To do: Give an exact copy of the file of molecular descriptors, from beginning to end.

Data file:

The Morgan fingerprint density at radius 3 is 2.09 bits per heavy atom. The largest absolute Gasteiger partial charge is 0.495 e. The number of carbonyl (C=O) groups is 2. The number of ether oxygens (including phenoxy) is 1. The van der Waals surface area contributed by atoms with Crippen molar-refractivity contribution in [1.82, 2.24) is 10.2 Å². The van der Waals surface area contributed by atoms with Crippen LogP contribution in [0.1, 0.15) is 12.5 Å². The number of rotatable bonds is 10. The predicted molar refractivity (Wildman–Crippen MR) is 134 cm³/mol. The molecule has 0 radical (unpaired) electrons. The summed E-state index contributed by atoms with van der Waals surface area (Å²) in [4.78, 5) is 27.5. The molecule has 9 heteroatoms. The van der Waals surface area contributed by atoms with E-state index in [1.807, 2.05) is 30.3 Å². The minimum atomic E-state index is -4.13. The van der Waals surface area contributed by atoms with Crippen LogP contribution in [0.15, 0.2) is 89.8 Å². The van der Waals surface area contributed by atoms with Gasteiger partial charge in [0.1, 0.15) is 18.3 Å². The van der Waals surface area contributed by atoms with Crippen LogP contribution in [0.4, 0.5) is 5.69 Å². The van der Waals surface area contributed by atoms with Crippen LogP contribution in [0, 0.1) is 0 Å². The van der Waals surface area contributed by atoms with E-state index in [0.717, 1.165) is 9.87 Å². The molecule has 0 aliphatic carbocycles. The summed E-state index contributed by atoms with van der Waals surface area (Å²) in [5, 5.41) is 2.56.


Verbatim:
The Morgan fingerprint density at radius 3 is 2.09 bits per heavy atom. The largest absolute Gasteiger partial charge is 0.495 e. The number of carbonyl (C=O) groups is 2. The number of ether oxygens (including phenoxy) is 1. The van der Waals surface area contributed by atoms with Crippen molar-refractivity contribution in [1.82, 2.24) is 10.2 Å². The van der Waals surface area contributed by atoms with Crippen LogP contribution in [0.1, 0.15) is 12.5 Å². The number of rotatable bonds is 10. The predicted molar refractivity (Wildman–Crippen MR) is 134 cm³/mol. The molecule has 0 radical (unpaired) electrons. The summed E-state index contributed by atoms with van der Waals surface area (Å²) in [4.78, 5) is 27.5. The molecule has 9 heteroatoms. The van der Waals surface area contributed by atoms with E-state index in [1.807, 2.05) is 30.3 Å². The minimum atomic E-state index is -4.13. The van der Waals surface area contributed by atoms with Crippen LogP contribution in [0.15, 0.2) is 89.8 Å². The van der Waals surface area contributed by atoms with Gasteiger partial charge in [0.1, 0.15) is 18.3 Å². The van der Waals surface area contributed by atoms with Crippen LogP contribution in [0.4, 0.5) is 5.69 Å². The van der Waals surface area contributed by atoms with Crippen LogP contribution in [0, 0.1) is 0 Å². The van der Waals surface area contributed by atoms with E-state index in [0.717, 1.165) is 9.87 Å². The molecule has 0 aliphatic carbocycles. The summed E-state index contributed by atoms with van der Waals surface area (Å²) in [5, 5.41) is 2.56.